Going back to the movie, there could be no malice when Carter, the reporter, wrote a story about Gallagher’s investigation because she did not know it was a fake investigation, and the information was deliberately leaked by the federal investigator. Carter was also reporting on a breaking news story.
The information was a legitimate news story. Perhaps, Carter had some lapses because she was not persistent in contacting Gallagher for his side on the story. She easily gave up when Gallagher failed to pick up the phone when she called.
The movie plot was almost similar to Rappler’s case. There could be no malice when it reported an investigation into the supposed links of businessman Wilfredo Keng with drugs and human trafficking operations in the country.
The news story was based on intelligence information provided by a law enforcement agency.
Moreover, the political situation in 2012 when the story was first written was different from the political environment in 2017.
In 2012, the late Supreme Court Chief Justice Renato Corona was on trial in an impeachment court. He was finally removed in a 20-3 vote in May 2012.
Rappler also came out with a story on the same month, alleging the businessman with links to Corona had a shady background based on an intelligence report from the National Bureau of Investigation.
It was possible, back then, the NBI intentionally leaked the information to Rappler to help the government of then President Benigno Aquino III build up a case against Corona.
The NBI is under the justice department, led at that time by Leila de Lima, who was elected senator in 2016 but has been detained on drug-related charges since 2017.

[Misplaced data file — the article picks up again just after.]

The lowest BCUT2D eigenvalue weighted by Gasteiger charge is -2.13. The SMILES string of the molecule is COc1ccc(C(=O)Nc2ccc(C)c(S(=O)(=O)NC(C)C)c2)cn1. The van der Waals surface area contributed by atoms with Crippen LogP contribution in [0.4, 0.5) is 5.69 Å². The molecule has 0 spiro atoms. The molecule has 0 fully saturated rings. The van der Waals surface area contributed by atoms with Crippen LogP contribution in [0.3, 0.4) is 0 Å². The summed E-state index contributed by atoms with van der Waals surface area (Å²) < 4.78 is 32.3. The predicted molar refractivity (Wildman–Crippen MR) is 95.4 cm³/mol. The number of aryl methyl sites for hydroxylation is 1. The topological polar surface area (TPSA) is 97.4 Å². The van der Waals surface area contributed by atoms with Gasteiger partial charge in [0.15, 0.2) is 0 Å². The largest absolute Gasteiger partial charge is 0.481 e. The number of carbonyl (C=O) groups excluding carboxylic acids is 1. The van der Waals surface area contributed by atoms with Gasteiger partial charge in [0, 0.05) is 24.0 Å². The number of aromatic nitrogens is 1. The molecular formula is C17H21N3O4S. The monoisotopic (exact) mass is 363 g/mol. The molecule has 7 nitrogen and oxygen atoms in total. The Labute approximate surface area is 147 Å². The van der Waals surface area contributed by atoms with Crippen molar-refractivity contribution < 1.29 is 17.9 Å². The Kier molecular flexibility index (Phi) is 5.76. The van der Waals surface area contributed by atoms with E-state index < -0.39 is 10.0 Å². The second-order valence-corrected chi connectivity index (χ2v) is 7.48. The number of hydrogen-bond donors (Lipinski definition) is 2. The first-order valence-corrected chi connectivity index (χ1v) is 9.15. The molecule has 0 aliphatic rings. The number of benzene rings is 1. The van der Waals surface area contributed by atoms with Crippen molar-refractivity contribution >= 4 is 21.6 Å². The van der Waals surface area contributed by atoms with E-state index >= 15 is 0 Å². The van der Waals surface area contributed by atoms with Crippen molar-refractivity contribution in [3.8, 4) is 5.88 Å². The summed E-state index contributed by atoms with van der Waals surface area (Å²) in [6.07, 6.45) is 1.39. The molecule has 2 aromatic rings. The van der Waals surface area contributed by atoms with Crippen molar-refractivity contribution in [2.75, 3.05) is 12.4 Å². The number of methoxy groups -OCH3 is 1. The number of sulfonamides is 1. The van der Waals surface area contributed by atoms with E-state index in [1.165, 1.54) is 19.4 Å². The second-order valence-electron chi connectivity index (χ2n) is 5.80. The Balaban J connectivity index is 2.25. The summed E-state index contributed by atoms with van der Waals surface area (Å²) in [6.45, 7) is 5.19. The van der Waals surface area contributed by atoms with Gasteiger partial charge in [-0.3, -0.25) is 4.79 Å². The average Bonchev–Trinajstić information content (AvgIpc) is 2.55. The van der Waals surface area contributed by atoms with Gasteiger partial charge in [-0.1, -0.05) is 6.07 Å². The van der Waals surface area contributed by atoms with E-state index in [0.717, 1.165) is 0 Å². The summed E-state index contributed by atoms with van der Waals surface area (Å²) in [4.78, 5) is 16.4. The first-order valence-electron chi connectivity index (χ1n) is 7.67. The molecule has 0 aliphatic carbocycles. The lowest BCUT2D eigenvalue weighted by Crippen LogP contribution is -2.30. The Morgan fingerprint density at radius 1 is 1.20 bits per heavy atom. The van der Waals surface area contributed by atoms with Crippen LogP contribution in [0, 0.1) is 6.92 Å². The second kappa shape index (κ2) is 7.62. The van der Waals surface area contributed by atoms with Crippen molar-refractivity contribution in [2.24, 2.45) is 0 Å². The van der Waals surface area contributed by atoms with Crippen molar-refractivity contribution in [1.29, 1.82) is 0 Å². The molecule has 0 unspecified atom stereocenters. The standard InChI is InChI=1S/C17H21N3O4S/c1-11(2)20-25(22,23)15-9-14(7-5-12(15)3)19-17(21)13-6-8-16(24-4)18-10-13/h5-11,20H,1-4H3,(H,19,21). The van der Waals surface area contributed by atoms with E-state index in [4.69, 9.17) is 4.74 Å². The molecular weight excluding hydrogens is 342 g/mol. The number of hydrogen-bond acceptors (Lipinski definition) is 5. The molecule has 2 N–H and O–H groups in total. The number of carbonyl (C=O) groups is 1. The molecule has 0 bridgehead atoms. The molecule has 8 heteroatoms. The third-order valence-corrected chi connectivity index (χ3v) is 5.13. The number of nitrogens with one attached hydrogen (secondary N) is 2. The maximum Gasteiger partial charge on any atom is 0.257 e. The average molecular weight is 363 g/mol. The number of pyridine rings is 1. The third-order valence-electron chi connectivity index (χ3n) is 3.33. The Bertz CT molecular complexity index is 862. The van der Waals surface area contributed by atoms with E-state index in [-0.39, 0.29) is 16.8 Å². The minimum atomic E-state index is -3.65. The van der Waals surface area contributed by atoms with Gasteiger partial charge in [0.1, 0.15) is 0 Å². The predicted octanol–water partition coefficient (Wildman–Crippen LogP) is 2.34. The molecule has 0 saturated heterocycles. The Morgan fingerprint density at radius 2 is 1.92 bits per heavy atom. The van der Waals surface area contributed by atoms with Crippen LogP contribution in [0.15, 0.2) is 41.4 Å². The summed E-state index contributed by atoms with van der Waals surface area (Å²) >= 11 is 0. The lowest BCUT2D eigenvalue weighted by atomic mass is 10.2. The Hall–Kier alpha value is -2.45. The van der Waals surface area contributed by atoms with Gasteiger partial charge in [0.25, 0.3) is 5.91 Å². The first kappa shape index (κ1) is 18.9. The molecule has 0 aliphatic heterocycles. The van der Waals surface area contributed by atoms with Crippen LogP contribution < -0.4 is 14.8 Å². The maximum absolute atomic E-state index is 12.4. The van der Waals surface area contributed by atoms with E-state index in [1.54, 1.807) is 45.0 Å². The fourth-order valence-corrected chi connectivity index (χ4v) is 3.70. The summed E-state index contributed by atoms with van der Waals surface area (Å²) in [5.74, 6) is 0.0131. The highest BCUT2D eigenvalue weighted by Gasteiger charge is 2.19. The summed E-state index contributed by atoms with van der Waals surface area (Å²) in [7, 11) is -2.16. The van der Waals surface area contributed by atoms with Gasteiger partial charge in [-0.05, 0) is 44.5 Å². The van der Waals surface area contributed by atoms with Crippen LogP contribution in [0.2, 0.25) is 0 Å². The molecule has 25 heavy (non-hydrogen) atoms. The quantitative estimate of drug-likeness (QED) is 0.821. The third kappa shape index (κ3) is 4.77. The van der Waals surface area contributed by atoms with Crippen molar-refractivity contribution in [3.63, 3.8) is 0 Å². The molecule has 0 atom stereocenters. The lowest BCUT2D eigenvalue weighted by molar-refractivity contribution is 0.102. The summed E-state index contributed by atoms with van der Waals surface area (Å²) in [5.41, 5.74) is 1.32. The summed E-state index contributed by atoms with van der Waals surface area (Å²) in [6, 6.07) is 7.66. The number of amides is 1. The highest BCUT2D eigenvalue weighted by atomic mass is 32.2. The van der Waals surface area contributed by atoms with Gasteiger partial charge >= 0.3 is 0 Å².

Journalists in the Philippines are not strangers to leaked information from officials in government. Some officials, especially clever intelligence officers, usually choose “unsuspecting” journalists to leak information on purpose to get a desired effect.
There were also times when authorities used “friendly” or “gullible” editors or reporters in planting “fake” stories or “half-truths” for a political purpose.
In 2017, when Keng filed the libel case against Rappler, the political climate drastically changed. There was a new president who was out to get back at his critics, including Senator de Lima and Rappler.
Keng was now on the side of the government. In fact, he was able to get a certification from the Philippine Drug Enforcement Agency (PDEA) that cleared him of any involvement in illegal drug operations.
There were even some reports that showed Keng was a friend of a wealthy Chinese businessman who had donated funds for the construction of a mega drug rehabilitation center in Nueva Ecija, which was hardly used.
Rappler also had the misfortune of being in the center of a swirling controversy due to its critical reporting of Duterte’s war on drugs policy. It became very convenient for the government to use Rappler as an example of what could await critics of Rodrigo Duterte.
Many have argued that Keng is a private citizen who sought redress from an irresponsible news organization.
Even the president’s spokesman, Harry Roque, emphasized the popular leader had nothing to do with the court case.
But it has become a standard denial, like in the case of the closure of ABS-CBN, the Philippines’ largest broadcast network. Roque desperately tried hard to deflect accusations the president was behind the shutdown.
However, it cannot be denied that Duterte has repeatedly said he was against the franchise renewal of ABS-CBN and has often criticized the news organization for the way it has been reporting on his administration.
In the same way, Duterte has repeatedly spoken against Rappler and even banned its reporters from covering his official public events not only in Malacañang but elsewhere.
The closure of ABS-CBN and the conviction of Maria Ressa are the clear and present dangers to freedom of the press and are an assault on democracy. These twin actions are designed to silence dissent.
Duterte has two years left in office and it is frightening what will happen next as elections draw near. Let’s hope there are still journalists who will continue to speak out and stand for truth when that time comes.